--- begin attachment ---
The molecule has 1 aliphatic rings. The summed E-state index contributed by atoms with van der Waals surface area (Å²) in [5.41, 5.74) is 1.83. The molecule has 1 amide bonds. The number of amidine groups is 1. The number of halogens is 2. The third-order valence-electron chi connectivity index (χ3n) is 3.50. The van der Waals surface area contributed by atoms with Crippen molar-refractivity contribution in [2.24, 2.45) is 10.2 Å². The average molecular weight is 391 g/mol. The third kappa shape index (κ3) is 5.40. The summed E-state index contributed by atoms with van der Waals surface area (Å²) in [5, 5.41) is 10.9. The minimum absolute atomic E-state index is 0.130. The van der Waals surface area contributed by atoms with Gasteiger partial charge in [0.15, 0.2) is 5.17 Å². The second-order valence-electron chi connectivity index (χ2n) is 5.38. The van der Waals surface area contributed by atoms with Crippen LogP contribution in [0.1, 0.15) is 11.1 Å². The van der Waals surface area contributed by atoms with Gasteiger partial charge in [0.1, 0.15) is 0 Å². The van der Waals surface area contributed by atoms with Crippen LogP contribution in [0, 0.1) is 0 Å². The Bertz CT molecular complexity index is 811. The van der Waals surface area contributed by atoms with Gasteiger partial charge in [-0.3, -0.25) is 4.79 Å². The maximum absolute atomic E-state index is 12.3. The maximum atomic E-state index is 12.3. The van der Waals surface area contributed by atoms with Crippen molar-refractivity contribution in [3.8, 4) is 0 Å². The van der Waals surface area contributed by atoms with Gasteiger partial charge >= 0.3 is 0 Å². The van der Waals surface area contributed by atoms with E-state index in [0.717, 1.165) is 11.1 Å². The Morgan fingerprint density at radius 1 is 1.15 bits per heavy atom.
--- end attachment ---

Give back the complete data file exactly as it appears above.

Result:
The molecule has 1 aliphatic rings. The summed E-state index contributed by atoms with van der Waals surface area (Å²) in [5.41, 5.74) is 1.83. The molecule has 1 amide bonds. The number of amidine groups is 1. The number of halogens is 2. The third-order valence-electron chi connectivity index (χ3n) is 3.50. The van der Waals surface area contributed by atoms with Crippen molar-refractivity contribution in [2.24, 2.45) is 10.2 Å². The average molecular weight is 391 g/mol. The third kappa shape index (κ3) is 5.40. The summed E-state index contributed by atoms with van der Waals surface area (Å²) in [5, 5.41) is 10.9. The minimum absolute atomic E-state index is 0.130. The van der Waals surface area contributed by atoms with Gasteiger partial charge in [0.15, 0.2) is 5.17 Å². The second-order valence-electron chi connectivity index (χ2n) is 5.38. The van der Waals surface area contributed by atoms with Crippen LogP contribution in [0.1, 0.15) is 11.1 Å². The van der Waals surface area contributed by atoms with Gasteiger partial charge in [0.1, 0.15) is 0 Å². The van der Waals surface area contributed by atoms with Crippen LogP contribution in [0, 0.1) is 0 Å². The Bertz CT molecular complexity index is 811. The van der Waals surface area contributed by atoms with Gasteiger partial charge in [-0.3, -0.25) is 4.79 Å². The maximum absolute atomic E-state index is 12.3. The maximum atomic E-state index is 12.3. The van der Waals surface area contributed by atoms with Crippen molar-refractivity contribution in [3.8, 4) is 0 Å². The van der Waals surface area contributed by atoms with Gasteiger partial charge >= 0.3 is 0 Å². The van der Waals surface area contributed by atoms with E-state index in [0.717, 1.165) is 11.1 Å². The Morgan fingerprint density at radius 1 is 1.15 bits per heavy atom.